Today (July 1), we all Canadians celebrate Canada day. Prime Minister Trudeau shared his message for all Canadians Coast-To-Coast.
“Today is an opportunity for us all to recommit ourselves to the value that the Maple Leaf represents. Because our flag is more than a symbol, It’s also a promise — a promise of opportunity, a promise of safety for those fleeing violence and war, and a promise of a better life. No matter what our faith is, where we were born, what colour our skin is, what language we speak or whom we love, we are all equal members of this great country. And today we celebrate the place we all call home.”– Prime Minister Justin P.J. Trudeau
History of Canada Day
Canada Day is celebrated July 1st of every year and is informally referred to as “Canada’s birthday.” However, Canada day is celebrated as anniversary of Canada’s full sovereignty. History dates back to July 1, 1867 with formation of Canadian confederation under the British North America Act of 1867.
This act resulted in Federal Dominion of Canada with joining of Canada colonies (Ontario & Quebec) with Nova Scotia and New Brunswick. The enactment of British North America Act on July 1, 1867 was celebrated with the ringing of the bells at the Cathedral Church of St. James in Toronto. And “bonfires, fireworks and illuminations, excursions, military displays and musical and other entertainments”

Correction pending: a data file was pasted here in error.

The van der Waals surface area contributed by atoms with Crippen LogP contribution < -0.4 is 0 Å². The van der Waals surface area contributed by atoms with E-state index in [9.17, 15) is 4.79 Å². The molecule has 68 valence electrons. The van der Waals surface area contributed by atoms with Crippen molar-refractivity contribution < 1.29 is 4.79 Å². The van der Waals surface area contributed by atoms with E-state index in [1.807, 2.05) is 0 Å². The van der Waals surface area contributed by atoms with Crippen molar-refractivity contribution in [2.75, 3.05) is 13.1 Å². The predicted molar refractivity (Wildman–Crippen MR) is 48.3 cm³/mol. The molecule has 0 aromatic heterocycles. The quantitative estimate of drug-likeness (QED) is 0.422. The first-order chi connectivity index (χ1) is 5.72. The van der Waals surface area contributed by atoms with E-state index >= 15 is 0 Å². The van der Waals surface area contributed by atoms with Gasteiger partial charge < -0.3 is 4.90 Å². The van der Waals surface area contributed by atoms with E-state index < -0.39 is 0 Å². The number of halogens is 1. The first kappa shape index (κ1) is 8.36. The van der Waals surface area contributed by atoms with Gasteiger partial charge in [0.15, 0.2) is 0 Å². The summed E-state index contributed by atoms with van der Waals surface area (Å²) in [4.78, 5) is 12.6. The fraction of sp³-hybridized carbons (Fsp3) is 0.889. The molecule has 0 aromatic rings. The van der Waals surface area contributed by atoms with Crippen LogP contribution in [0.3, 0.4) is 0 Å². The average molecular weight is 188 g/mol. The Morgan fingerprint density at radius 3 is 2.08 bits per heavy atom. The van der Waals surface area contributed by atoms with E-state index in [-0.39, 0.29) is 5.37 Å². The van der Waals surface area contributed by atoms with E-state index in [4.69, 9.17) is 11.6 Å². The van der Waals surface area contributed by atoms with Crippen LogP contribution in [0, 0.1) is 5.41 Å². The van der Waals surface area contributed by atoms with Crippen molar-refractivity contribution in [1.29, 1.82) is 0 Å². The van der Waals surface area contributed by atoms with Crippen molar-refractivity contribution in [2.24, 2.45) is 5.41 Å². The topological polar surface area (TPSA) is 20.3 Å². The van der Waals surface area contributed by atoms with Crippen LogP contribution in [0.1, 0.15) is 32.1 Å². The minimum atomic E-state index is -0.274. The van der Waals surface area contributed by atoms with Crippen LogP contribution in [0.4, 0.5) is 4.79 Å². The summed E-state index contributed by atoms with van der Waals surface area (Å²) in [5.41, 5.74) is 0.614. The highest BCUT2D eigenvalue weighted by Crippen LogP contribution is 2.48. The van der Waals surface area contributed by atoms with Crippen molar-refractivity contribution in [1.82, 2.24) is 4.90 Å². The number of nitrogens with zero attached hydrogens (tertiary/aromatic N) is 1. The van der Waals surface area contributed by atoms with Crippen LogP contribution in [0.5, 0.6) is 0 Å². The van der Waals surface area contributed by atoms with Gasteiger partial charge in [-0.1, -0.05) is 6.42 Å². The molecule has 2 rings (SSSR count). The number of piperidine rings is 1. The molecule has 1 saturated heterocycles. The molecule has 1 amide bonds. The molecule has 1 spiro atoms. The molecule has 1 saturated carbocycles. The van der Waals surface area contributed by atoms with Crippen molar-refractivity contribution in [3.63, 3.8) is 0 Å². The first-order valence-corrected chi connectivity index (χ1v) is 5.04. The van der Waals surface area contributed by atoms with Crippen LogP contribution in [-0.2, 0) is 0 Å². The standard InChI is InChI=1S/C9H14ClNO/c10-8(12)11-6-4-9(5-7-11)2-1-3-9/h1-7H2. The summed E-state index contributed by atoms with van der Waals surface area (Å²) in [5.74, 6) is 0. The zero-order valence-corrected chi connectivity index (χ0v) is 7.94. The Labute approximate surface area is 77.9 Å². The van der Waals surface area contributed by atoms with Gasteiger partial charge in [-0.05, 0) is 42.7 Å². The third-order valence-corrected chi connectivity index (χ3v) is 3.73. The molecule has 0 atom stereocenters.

July 1 was then celebrated every year as anniversary of Canadian confederation. However, July 1 was named as “The Dominion Day” on May 15, 1879 and established as statutory holiday, but it was not dominant in the national calendar.
In 1946, Philéas Côté, introduced a private member’s bill in the House of Commons to rename Dominion Day as Canada Day. However, Senate returned the bill with recommendation to rename it as The National Holiday of Canada. As a result bill was not passed.
On July 9, 1982 the holiday was officially renamed after a private member’s bill was passed 2 years after its first reading. Followed by which Senate showed strong resistance, but eventually bill was passed. As a result, on October 27, 1982 holiday was officially named as The Canada Day after the granting of Royal Assent.
Year 1867 – Canada got independence from Britain.
Year 1879 – Federal law made July 1 as a statutory holiday, later named as Dominion Day.
October 27, 1982 – Dominion day officially became Canada Day
2017 – Canada celebrated 150 years of independence.